Snow Shovels in Miami
Here is a story I heard from a friend. Every July and August, the proprietor of a local store in Miami would run a special sale on snow shovels. In the store would be a wonderful display showcasing the shovels with an exceptionally low price. He had radio spots on WAIL 99.5, took out advertisements in the Miami Herald including coupons making the price unbelievably attractive. And, every September, the storeowner would take down his display of low-priced snow shovels to make room for his annual Labor Day sale of cosmetics. After observing this pattern for a few years, my friend’s curiosity got the best of him. He stopped in the store and asked the owner “How many snow shovels a year do you sell on average?” Not surprisingly, the answer was zero. “In fact”, the owner said “I lose money every year.” My friend then asked, “What do you think the biggest reason for failing is?” Smiling wide he responded, “Well son, everybody knows nobody in Miami needs a snow shovel”. Totally confused now, my friend asked “Then why on earth do you run a snow shovel sale every year?” To which the owner said “Because in June I can get those shovels dirt-cheap from Michigan and with global warming one day all Miamians will need one.”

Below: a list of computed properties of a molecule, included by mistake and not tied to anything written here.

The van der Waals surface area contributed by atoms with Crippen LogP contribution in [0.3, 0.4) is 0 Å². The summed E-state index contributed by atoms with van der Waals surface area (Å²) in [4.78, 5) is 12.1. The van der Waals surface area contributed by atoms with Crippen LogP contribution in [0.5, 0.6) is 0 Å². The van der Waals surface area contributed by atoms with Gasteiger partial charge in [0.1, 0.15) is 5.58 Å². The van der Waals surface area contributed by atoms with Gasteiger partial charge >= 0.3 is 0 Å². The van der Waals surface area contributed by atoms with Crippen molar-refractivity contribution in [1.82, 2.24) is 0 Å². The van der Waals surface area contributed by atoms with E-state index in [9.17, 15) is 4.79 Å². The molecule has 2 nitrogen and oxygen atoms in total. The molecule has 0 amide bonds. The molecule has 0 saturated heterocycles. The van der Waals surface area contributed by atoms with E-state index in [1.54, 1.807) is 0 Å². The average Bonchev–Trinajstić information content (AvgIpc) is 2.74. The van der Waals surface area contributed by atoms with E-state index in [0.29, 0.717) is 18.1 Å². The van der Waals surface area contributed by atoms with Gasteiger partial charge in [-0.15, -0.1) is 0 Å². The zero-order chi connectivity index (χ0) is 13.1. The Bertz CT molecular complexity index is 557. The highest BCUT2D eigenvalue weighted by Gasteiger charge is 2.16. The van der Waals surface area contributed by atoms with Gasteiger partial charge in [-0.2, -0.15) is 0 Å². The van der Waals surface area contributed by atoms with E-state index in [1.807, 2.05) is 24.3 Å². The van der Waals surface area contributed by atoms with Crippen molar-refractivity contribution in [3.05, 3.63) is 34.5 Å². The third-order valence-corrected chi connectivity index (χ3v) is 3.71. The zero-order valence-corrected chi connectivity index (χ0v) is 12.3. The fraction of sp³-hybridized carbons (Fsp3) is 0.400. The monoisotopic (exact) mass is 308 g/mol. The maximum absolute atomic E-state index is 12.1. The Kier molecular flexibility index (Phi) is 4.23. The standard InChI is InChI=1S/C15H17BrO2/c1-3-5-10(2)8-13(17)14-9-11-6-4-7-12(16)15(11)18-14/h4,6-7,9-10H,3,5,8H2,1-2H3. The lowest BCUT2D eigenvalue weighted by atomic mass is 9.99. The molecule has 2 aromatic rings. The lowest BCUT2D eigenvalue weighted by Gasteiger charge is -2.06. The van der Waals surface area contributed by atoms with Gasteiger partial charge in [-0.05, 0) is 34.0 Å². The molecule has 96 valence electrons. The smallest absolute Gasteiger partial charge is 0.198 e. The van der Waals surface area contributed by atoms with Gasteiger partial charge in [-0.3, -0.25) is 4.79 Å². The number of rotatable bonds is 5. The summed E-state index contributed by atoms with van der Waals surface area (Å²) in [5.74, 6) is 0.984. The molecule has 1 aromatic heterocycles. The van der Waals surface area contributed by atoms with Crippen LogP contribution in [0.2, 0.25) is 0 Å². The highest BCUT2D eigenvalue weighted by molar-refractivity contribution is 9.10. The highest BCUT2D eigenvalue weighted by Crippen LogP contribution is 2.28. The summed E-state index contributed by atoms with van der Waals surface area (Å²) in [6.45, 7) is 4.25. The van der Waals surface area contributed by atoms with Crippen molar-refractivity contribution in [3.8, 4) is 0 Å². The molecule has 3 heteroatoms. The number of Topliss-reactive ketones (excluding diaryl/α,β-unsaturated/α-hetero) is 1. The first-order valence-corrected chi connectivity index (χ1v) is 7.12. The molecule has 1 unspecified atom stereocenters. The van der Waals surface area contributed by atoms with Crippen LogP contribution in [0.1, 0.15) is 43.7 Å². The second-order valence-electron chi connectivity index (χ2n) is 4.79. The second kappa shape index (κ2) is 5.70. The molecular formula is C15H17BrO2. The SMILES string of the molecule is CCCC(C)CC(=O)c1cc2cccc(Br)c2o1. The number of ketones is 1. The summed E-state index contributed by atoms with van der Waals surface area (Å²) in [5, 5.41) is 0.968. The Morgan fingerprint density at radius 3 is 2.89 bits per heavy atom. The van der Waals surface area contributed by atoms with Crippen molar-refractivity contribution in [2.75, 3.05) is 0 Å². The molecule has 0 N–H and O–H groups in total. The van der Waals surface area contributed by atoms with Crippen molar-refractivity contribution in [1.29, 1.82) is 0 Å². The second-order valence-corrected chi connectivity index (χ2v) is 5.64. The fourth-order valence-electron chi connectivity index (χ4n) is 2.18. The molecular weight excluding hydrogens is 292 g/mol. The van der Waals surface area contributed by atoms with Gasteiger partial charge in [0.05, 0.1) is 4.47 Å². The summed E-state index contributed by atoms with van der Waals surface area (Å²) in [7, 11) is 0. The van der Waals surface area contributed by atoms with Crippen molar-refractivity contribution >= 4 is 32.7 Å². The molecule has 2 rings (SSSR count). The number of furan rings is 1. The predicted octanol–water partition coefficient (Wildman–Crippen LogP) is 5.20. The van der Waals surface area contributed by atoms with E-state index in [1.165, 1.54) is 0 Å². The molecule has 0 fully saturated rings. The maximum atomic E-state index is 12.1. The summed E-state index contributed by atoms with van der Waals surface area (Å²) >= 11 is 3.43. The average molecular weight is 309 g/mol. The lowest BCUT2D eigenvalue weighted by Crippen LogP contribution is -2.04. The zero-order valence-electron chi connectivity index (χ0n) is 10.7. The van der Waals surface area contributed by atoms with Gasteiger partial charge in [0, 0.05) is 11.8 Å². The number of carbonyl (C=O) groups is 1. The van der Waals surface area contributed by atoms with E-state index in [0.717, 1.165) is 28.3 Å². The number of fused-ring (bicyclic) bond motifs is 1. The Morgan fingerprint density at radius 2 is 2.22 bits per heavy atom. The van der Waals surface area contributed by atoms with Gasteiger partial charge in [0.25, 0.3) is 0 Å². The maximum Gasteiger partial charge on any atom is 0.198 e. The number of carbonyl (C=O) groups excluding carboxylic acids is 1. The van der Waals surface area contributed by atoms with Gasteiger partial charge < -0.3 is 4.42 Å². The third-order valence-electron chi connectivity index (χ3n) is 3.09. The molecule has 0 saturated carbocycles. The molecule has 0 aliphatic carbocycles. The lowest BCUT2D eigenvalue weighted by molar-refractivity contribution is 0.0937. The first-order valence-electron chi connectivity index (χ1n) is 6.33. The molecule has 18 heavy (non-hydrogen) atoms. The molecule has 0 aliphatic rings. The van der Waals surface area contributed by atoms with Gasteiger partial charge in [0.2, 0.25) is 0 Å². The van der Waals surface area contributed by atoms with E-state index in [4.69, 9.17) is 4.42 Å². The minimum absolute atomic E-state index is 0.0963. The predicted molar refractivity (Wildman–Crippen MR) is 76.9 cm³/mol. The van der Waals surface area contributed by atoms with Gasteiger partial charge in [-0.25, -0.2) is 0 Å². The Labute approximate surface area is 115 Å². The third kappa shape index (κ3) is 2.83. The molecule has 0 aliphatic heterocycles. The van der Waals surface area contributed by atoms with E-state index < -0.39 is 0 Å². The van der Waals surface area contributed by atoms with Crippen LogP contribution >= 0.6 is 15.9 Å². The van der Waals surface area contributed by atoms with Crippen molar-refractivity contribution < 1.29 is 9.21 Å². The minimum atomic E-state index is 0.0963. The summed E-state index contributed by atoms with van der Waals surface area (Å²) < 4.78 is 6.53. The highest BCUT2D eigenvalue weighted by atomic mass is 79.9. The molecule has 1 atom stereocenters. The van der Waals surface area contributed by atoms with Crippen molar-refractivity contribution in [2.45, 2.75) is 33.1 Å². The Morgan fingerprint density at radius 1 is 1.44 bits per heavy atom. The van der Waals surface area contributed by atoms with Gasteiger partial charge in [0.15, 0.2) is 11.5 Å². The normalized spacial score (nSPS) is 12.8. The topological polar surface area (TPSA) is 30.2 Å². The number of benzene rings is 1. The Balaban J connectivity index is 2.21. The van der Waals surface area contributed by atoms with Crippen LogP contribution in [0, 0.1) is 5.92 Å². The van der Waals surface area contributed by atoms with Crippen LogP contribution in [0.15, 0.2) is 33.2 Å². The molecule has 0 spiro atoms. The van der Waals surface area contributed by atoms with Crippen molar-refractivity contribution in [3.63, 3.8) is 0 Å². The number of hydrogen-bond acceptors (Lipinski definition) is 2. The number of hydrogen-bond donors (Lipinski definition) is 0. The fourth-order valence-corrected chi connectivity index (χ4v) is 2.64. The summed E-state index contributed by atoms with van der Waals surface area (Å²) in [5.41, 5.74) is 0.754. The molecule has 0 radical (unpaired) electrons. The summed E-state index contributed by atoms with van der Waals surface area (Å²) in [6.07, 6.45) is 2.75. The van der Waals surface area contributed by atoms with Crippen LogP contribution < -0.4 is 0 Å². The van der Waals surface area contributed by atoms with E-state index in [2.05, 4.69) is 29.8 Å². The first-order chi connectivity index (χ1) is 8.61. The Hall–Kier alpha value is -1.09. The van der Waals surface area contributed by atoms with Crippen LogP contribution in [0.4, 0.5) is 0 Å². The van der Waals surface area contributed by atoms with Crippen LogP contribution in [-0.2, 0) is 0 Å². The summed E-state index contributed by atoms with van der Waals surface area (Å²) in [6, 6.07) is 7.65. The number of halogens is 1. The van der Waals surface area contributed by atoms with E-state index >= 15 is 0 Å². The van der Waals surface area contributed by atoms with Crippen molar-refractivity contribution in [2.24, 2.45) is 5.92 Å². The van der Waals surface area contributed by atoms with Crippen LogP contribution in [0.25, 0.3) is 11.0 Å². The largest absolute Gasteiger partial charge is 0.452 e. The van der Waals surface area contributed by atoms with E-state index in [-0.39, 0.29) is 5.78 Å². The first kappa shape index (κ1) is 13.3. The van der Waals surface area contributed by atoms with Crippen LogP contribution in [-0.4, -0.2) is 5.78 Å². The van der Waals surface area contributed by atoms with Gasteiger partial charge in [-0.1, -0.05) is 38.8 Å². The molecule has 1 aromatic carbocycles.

Snow Shovels and Social Media
Just like the storeowner in Miami, many EDOs are investing in social media programs because they believe the cost is dirt-cheap and one day capital investment decision makers will actually be using social media.
I appreciate many consultants will argue the point. In fact, I sat through a webcast for EDO professionals that argued Facebook has 500,000,000 members, each representing a reason why you should be investing your limited promotional dollars in social media. In my mind, the logic is seriously flawed. Consider the fact that over 2,000,000 people live in the greater Miami MSA. To the storeowner in the story, that was 2,000,000 reasons to advertise snow shovels. But, nobody in Miami needs a snow shovel.
If the strategic objective is to influence CEO perception of your community as an ideal location for capital investment, deciding to use social media because it is dirt-cheap is exactly like trying to sell snow shovels in Miami. In both cases, the target audience is not sufficiently engaged in the media channel to make it a smart choice.
Is Social Media a Bad Investment Choice?